by guest blogger, Emily Goldberg. To visit Emily's blogspot click here.
“…Just as in the case of iron, when one implement sharpens another, so too do two [Torah] scholars sharpen each other when they discuss questions [of Halahkah] together..”
Can pluralism truly exist? This question is the topic of Jewish debate on a daily basis. Is there a way a group of people from different denominations can learn from one another without igniting another war? Can we find a way to be united somehow? These questions commonly linger in the mind of an interfaith-driven teenager like myself.
I didn’t think that achieving such a goal was remotely possible. This past summer, however, my rather pessimistic expectations were exceeded. Only three months ago, I boarded an El-Al flight to Israel alongside twenty-five Jewish incoming seniors from across the country. Among the group, our beliefs and practices varied, but all of these mindsets created a constant for the program: we wanted to learn from one another this summer.
Throughout the first few days after our arrival, we all attempted to be friendly, forcefully proposing casual cocktail chatter in order to “test the waters.” However, by the first weekend, controversial conversation topics began to seep out from mouths that could no longer conceal them. For the duration of the summer, we spent countless hours stargazing and debating issues that impact both the American Jewish community and the future of the state of Israel. People did not hesitate before vehemently sharing their beliefs with others, and they rocked my Jewish identity in ways that I never realized I needed.
Perhaps the most significant lesson I gained from these thought-provoking discussions was that my faith, like that of many other teens I learned, needed sharpening. Surrounded by a tolerant and pluralistic community, I felt compelled to strengthen and reexamine the beliefs that once blindly carved a path for my life. Repeatedly this summer, we were all taught that one must sharpen a knife with other knives, rather than with pillows. This seemingly literal concept gradually evolved into the foundation of our faith-based dialogue: while sensitivity is pivotal for communication, we were a community driven to grow. We were motivated to use the knives of our own faith to sharpen those of our peers, even if that entailed crossing the borders and boundaries we never fathomed to discover ourselves. Through the exhausting summer of spiritual growth that ignited both laughter and tears, we became friends. Today, I now have twenty-five new friends from different walks of Jewish life; we thrived in the pluralistic sanctuary we’ve created for ourselves and are prepared to expand it to our own homes.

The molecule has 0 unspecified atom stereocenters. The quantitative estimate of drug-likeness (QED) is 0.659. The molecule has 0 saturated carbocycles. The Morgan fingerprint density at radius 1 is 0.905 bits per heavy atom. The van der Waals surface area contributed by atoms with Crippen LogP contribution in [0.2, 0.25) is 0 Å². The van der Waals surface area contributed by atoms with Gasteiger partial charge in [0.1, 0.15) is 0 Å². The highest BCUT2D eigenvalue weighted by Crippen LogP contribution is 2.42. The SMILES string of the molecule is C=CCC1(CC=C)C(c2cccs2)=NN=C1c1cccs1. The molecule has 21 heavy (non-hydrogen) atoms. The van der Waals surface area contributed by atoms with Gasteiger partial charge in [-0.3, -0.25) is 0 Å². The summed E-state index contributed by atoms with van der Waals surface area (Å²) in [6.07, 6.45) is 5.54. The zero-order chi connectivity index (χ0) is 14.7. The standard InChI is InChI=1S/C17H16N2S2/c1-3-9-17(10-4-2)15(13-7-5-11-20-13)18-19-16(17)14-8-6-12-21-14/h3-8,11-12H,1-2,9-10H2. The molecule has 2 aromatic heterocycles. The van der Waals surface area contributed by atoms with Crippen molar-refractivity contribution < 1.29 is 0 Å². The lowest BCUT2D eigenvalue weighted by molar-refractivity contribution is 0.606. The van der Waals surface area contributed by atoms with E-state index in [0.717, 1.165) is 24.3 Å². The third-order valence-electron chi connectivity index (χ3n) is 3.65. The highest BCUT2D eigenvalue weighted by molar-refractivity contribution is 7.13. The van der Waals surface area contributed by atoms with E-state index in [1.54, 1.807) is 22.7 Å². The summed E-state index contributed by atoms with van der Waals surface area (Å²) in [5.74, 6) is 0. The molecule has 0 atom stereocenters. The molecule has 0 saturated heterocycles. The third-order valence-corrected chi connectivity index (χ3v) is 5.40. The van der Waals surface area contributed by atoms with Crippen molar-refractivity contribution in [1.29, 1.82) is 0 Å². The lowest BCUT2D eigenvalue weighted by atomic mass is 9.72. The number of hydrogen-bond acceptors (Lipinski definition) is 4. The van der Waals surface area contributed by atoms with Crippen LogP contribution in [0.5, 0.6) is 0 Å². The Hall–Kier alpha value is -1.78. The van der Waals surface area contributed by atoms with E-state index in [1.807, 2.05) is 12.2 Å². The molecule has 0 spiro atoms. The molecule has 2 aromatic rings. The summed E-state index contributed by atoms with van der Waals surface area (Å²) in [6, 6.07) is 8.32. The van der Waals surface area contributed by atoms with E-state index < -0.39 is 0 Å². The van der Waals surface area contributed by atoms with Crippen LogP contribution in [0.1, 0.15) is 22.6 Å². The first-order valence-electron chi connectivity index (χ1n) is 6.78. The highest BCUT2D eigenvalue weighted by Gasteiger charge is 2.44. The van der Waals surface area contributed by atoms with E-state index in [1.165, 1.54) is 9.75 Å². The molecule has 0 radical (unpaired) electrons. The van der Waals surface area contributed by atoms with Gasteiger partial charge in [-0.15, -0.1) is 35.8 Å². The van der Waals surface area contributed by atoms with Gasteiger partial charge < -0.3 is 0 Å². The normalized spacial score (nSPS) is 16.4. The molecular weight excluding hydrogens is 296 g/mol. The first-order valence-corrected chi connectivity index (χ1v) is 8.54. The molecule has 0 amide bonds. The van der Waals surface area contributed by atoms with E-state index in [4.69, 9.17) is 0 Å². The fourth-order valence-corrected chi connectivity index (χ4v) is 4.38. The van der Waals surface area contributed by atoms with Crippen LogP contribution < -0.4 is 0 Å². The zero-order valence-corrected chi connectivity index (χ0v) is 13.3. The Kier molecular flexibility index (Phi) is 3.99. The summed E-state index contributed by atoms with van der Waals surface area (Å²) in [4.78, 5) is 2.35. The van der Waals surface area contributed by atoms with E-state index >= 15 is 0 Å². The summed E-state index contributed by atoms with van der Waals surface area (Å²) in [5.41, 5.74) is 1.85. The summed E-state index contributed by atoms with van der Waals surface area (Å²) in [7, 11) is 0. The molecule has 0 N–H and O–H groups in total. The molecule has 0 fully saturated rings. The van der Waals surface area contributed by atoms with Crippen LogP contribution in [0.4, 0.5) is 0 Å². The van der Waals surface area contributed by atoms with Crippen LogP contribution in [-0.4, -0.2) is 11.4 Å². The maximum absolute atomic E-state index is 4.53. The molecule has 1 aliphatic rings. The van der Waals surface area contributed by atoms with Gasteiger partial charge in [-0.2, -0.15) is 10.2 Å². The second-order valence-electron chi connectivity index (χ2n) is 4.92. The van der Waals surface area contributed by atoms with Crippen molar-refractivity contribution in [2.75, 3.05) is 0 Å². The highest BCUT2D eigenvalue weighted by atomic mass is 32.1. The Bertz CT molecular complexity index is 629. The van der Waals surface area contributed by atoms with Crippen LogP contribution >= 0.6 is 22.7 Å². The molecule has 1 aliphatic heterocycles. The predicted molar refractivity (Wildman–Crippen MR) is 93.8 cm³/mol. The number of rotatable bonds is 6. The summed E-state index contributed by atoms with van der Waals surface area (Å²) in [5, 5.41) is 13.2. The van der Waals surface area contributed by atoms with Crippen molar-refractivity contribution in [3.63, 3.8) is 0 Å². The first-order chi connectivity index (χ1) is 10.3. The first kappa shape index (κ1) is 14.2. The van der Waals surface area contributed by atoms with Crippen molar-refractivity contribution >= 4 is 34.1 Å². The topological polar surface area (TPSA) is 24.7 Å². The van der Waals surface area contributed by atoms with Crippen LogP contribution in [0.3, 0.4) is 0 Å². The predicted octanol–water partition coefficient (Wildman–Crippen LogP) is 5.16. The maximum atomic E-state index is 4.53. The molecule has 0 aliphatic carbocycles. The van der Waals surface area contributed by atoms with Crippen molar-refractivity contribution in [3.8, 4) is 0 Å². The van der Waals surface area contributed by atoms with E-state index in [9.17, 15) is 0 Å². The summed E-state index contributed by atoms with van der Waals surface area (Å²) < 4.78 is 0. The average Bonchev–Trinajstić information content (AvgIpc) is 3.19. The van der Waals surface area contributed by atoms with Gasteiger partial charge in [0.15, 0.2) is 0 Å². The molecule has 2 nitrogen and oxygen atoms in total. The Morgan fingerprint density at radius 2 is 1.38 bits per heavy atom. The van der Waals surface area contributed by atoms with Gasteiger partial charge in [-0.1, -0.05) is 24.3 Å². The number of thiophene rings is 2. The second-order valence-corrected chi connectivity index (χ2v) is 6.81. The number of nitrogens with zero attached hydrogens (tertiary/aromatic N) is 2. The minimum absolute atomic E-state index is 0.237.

As different as a group of Jewish teens may be, we all associated ourselves to the broad umbrella of the same faith and could easily have been united by title alone. However, in our respective communities which aren’t structured like those in Jerusalem, no one faith is the majority—making the need to create pluralism that much stronger.
Now more than ever we must face the religious intolerance that amplifies on a daily basis. We are living in a world where our own tribalism prevents us from seeing the faces of our neighbors. The stereotypes of other faiths that exist in our minds reflect our fear in pursuing justice. Even among parents and grandparents, thoughts of intermarriage traumatize them, immediately inhibiting any support of interfaith friendships because of the enigmatic future to which they could lead.
I, however, continue to remain hopeful, despite the many obstacles that lay before a perfect world. For little had I known, the walls of intolerance can be broken down over a circle of chairs and a breezy, star-lit Jerusalem night sky. The sense of hope that glowed among the optimists sitting in those seats, however, can travel to any zip code.
So can we achieve the same pluralism among different faiths? Absolutely. We simply need to create the dialogue that allows us to learn from one another. And perhaps, once we’ve created a safe circle of hope, we can challenge and sharpen our faiths together.
Emily is a high school student in Manhattan. She has passions
rather than hobbies. She is extremely passionate about both studying
interfaith and applying spirituality to her daily life. She uses writing
as an outlet to share her own perspective regarding not only her faith,
but religion in general. In South Florida where she grew up, she
founded and chartered an interfaith group called Common Ground Friends,
and hopes to continue it in New York this year. In the future, she hopes
to pursue a career involving interfaith dialogue, world religions,
social action, and writing.